Watch Park Chan-wook’s 1999 Short Film ‘Judgement’

By  · Published on March 3rd, 2013

Short Starts presents a weekly short film from the start of a filmmaker or actor’s career.

The new film Stoker represents a departure for South Korean director Park Chan-wook. It’s not only his first English-language feature but also his first time directing a screenplay written by someone else (Wentworth Miller, in this case). Whether this is a new phase in his career or just a one-off remains to be seen, but it’s certainly something new.

Holding that in mind, let’s look back on another moment of transition in Park’s career. His first feature, The Moon Is… the Sun’s Dream, premiered in 1992 but break-out success didn’t come until 2000’s Joint Security Area. In between he directed 1997’s Saminjo (totally unavailable outside of South Korea) and one darkly comic short film that is probably his best-regarded early work.

Judgement was made in the wake of the 1995 Sampoong Department Store collapse, the largest peacetime disaster in South Korean history. Due to gross negligence and major structural flaws, the building fell in on itself, killing 502 people. The ensuing legal settlement involved over 3,000 cases, and according to the radio clip at the beginning of the short, the payout to the families of victims was $200,000 each.

With characteristically bleak spirit, Park set Judgement entirely in a morgue. There’s one last victim of the tragedy who has yet to be claimed, a young woman whose identity had been obscured by the physical damage of the collapse. The government believes they have finally found her parents, a middle-aged couple whose daughter ran away from home years before. Yet as the body is being moved, a morgue employee suddenly claims that the corpse is that of his daughter, who had also disappeared. With 200 grand in compensation money hovering over the proceedings, drama ensues.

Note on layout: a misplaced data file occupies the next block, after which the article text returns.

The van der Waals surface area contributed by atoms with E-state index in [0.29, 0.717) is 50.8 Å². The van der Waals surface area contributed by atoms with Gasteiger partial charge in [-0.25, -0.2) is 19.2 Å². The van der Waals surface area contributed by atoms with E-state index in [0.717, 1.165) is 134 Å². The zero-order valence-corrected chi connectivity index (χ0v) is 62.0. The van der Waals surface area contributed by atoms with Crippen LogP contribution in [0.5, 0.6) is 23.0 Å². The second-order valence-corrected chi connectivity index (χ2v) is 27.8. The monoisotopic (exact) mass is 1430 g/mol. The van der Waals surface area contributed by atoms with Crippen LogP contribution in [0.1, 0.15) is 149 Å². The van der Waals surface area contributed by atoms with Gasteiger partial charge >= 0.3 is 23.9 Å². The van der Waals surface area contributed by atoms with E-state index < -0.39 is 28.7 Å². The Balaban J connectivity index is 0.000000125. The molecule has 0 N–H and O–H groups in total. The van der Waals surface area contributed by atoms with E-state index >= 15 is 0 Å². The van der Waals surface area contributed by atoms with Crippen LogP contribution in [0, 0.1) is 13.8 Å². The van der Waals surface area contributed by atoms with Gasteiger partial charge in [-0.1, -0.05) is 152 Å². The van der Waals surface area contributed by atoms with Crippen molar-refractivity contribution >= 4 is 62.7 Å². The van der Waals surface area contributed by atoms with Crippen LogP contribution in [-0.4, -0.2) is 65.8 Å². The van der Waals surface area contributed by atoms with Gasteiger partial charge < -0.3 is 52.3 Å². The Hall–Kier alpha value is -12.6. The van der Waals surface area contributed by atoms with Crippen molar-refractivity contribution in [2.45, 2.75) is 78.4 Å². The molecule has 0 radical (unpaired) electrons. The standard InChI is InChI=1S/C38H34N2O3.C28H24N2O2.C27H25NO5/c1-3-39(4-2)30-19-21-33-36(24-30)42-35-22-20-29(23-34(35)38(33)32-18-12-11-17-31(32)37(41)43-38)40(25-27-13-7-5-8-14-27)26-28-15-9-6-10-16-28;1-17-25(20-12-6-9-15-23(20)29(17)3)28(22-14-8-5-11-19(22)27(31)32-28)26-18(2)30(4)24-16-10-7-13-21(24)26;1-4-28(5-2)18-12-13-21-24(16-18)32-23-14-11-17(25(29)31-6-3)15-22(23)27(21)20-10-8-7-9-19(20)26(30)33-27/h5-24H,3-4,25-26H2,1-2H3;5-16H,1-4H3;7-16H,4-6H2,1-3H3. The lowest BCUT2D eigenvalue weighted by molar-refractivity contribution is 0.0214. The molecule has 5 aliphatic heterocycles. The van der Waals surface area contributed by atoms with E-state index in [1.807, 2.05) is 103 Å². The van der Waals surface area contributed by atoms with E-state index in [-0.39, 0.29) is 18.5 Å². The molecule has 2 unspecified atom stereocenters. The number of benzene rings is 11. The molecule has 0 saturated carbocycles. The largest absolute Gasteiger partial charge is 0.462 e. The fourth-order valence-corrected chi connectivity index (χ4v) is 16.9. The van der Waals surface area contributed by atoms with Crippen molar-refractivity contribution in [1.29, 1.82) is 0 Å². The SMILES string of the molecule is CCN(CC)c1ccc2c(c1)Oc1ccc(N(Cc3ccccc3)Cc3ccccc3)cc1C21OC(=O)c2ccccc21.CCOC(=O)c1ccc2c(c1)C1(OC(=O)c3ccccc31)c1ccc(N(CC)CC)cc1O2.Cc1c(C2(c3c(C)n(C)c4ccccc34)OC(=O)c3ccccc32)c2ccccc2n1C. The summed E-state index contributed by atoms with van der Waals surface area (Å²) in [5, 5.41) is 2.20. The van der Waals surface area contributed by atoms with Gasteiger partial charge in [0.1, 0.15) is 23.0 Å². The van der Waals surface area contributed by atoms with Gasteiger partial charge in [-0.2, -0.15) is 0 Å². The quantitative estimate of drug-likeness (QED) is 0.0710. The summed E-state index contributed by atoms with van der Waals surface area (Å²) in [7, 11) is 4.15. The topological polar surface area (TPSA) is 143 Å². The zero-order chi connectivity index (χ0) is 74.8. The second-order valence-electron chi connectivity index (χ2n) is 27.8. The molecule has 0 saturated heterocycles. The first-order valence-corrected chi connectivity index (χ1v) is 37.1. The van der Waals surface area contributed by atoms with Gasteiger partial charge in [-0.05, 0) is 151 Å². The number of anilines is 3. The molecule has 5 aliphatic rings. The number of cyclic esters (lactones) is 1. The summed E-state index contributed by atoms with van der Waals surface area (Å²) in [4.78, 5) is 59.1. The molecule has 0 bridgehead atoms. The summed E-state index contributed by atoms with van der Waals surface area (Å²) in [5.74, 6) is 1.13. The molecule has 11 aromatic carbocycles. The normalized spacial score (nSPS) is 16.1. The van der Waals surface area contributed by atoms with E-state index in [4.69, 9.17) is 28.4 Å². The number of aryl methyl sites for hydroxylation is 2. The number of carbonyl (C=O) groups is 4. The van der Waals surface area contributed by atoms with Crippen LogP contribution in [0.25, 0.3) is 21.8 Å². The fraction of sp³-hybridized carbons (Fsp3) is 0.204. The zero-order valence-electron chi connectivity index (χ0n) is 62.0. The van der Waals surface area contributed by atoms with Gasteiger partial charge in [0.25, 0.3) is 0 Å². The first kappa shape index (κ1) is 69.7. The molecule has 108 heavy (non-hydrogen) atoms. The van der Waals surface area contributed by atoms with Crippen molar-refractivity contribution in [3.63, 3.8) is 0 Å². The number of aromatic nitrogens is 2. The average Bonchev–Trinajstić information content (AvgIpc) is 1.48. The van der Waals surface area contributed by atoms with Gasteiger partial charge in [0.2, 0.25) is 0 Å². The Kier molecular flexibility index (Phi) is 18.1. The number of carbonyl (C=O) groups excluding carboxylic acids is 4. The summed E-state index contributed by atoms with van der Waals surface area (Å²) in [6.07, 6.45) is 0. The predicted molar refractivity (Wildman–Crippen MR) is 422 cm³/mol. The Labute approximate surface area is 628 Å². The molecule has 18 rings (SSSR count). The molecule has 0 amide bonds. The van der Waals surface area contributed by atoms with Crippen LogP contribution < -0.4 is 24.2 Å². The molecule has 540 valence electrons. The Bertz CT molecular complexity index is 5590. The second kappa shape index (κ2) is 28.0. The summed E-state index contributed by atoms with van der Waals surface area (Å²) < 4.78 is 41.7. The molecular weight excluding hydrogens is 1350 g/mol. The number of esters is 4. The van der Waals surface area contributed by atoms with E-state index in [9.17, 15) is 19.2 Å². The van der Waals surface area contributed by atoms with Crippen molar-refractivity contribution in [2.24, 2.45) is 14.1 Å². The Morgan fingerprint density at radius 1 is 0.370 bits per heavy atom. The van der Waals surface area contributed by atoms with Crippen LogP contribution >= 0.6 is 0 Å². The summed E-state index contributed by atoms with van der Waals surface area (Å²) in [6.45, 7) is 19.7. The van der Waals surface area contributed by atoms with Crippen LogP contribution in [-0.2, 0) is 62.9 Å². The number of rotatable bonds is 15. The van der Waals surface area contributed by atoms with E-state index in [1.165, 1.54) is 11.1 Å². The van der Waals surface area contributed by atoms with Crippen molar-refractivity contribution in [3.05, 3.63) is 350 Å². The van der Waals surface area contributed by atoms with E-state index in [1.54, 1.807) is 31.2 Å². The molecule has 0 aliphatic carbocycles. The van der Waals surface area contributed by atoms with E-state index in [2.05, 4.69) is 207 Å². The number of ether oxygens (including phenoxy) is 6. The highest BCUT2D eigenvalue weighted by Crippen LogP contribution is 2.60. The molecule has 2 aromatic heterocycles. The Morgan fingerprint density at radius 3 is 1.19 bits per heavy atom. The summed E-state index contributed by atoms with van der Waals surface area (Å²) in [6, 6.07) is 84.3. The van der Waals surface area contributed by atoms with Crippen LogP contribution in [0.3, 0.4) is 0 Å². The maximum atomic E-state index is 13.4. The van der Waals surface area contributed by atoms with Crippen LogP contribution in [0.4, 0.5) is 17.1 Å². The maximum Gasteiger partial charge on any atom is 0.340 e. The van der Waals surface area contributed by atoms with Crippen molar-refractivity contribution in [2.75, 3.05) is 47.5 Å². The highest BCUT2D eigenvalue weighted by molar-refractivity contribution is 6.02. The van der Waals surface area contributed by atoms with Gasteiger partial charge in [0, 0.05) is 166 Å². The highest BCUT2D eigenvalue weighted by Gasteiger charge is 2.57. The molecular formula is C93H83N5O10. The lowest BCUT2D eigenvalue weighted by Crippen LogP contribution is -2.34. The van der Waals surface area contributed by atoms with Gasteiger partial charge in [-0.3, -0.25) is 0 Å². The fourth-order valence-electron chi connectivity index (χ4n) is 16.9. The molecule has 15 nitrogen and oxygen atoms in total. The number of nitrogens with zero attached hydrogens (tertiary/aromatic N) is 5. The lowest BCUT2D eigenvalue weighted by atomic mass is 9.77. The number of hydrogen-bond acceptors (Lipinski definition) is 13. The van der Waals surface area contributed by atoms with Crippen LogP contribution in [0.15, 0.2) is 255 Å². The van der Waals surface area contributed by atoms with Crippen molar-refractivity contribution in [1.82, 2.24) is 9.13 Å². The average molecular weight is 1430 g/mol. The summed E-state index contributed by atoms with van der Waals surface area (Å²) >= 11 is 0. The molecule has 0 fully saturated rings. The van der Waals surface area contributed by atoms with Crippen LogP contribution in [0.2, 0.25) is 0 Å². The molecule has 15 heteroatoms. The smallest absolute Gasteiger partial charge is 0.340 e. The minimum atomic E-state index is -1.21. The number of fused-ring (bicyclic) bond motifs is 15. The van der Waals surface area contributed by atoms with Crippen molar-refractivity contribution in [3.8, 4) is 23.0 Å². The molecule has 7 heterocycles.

Judgement is a miniature triumph of genre blending. The black and white aesthetics and air of criminality drip with a pulpy noir sensibility, but every once in a while it tumbles into the ridiculous, perhaps as a satire of Korean soap opera. Enclosed in the morgue, the script has the character of an existentialist work of theater with an acerbic view of society. Like Sartre, if he ever used a corpse for physical comedy. Finally, Park pulls the rug out from under his own style for the last few minutes, twisting his characters and his audience into a concise and revelatory ending.

Here it is! And as a bonus, watch 2011’s Golden Bear winner Night Fishing below. Co-directed by his brother, Park Chan-kyong, it engages with both color and death in a similar spirit to Judgement, despite the passage of well over a decade of Park Chan-wook’s evolution as a filmmaker.